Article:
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SITES v. WEST GOSHEN ZONING HEARING BOARD (03/10/72)

decided: March 10, 1972.

SITES, ET AL.
v.
WEST GOSHEN ZONING HEARING BOARD



Appeal from the Order of the Court of Common Pleas of Chester County in case of In Re: Appeal of Edward J. Sites and Other Resident Property Owners and Certain Abutting Property Owners From the Decision of the Zoning Hearing Board of West Goshen Township Granting a Special Exception to the Nathan Holmes Post No. 362 Home Association, Franklin and Miner Streets, West Chester, Pennsylvania, to use Property Located North of Westtown Road, Between Concord Road and Five Points Road, as an American Legion Post Club, No. 165, March Term, 1971.

COUNSEL

Joseph A. Damico, Jr., with him Fronefield, DeFuria and Petrikin, Joseph F. Harvey, and MacElree, Platt and Harvey, for appellants.

Thomas M. Twardowski, with him Robert W. Lentz and Lentz, Riley, Cantor, Kilgore & Massey, for appellee.

President Judge Bowman and Judges Crumlish, Jr., Kramer, Wilkinson, Jr., Mencer and Blatt. Judge Rogers disqualified himself and did not participate. Opinion by Judge Wilkinson. Dissenting Opinion by Judge Crumlish, Jr. Judge Kramer joins in this Dissent.

Author: Wilkinson

[ 5 Pa. Commw. Page 79]

This is an appeal from an Order of the Court of Common Pleas of Chester County, affirming the granting

[ 5 Pa. Commw. Page 80]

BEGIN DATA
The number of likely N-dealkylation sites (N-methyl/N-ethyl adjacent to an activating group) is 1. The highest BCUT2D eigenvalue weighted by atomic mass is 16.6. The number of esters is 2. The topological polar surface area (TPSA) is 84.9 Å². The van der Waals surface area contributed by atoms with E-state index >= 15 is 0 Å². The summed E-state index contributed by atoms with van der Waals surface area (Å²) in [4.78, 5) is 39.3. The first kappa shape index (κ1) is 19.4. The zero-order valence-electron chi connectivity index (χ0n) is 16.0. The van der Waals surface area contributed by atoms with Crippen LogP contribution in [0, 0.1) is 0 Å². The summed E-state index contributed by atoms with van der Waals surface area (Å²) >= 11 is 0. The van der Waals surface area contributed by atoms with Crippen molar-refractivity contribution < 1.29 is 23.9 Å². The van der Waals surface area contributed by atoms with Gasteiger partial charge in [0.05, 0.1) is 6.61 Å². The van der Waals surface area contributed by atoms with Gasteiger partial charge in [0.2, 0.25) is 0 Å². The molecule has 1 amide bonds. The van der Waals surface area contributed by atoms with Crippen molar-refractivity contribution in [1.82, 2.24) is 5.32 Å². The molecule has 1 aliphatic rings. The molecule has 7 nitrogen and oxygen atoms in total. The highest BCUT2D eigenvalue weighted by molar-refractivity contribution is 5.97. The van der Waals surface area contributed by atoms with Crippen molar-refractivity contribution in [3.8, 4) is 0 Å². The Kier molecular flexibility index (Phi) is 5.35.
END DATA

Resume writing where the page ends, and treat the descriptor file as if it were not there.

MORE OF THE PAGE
of a Special Exception by the Zoning Hearing Board of West Goshen Township to the applicant to operate a club, i.e., an American Legion Post, in an R-3 Residential District. The Zoning Ordinance provides for a Special Exception in an R-3 District: "Club, fraternal institution, nonprofit swimming pool, provided that a principal activity shall not be one which is customarily carried on as a business, and provided that all services shall be for members and their guests." The Board, affirmed by the court below, found that the applicant met the requirements for a Special Exception as provided in the Zoning Ordinance, and that the protestants had not met their burden of showing that granting the Special Exception would be detrimental to the health, safety, welfare, and morals of the community.

We must reverse on the basis that the applicant has not met the requirements to be eligible for the Special Exception. The testimony of applicant's President and only witness makes it quite clear that the applicant intends to secure a liquor license and carry on a principal activity that is customarily carried on as a business. In many places in the record, the President of applicant equivocated as to whether the club would secure a liquor license. For example:

"Q. You are familiar with the American Legion in West Chester here or the VFW in Paoli, or places of that type, where you can go, you know, any time during the afternoon or in the evening, seven days a week, and get a drink if you are a member?

"A. If you are a member.

"Q. Do you contemplate that type of a facility either now or sometime in the future?

"A. In all probability maybe sometime in the future." However, when the question was put directly, it ...


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